A Stirling solar dishTessera Solar wants to install 28,369 solar dishes on 6,000 acres of California desert.Photo: Stirling Energy SystemsIf 2010 was the year of big solar projects, 2011 is shaping up to be the year of big solar litigation.

Weeks after California and federal regulators approved the last of nine massive solar thermal power plants that would generate more than 4,000 megawatts, a Native American group has sued to block construction of six of the projects.

The La Cuna de Aztlan Sacred Sites Protection Circle Advisory Committee, Californians for Renewable Energy, and five individuals allege that the United States Department of the Interior failed to adequately consider the environmental and cultural impact of the big solar projects.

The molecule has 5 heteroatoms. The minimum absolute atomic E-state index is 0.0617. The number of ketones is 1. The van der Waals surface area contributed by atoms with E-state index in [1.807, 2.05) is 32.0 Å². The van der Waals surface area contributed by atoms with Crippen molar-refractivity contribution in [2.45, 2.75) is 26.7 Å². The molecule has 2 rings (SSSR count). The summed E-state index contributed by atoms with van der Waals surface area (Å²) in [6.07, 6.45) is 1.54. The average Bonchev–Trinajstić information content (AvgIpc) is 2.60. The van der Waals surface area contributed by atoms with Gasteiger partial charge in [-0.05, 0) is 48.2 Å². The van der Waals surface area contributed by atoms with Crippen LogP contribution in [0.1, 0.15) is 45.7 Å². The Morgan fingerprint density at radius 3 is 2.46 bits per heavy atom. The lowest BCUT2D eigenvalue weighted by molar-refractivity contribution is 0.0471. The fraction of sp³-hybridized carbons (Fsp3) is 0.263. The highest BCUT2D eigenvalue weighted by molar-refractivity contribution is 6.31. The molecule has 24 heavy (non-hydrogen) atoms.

The groups contend that Native American artifacts and burial sites could be desecrated at the Ivanpah, Calico, Genesis, Blythe, Lucerne Valley, and Imperial Valley solar power projects.

The suit, filed Monday in the U.S. District Court in San Diego, follows a lawsuit brought by the Quechan tribe against the Interior Department for approving Tessera Solar’s 709-megawatt Imperial Valley solar power station on the Mexican border.

That project would deploy 28,369 solar dishes-each 40 feet high and 38 feet wide-on some 6,000 acres.

A federal judge issued a preliminary injunction barring the start of construction until the Quechan’s claims could be heard.

The injunction was somewhat academic, as Tessera has yet to secure financing to build Imperial Valley.

But BrightSource Energy’s 370-megawatt project is already under construction and litigation could complicate efforts to finance the other projects and secure federal loan guarantees crucial to obtaining the billions of dollars needed to build the power plants.

At least the lawyers will be energized.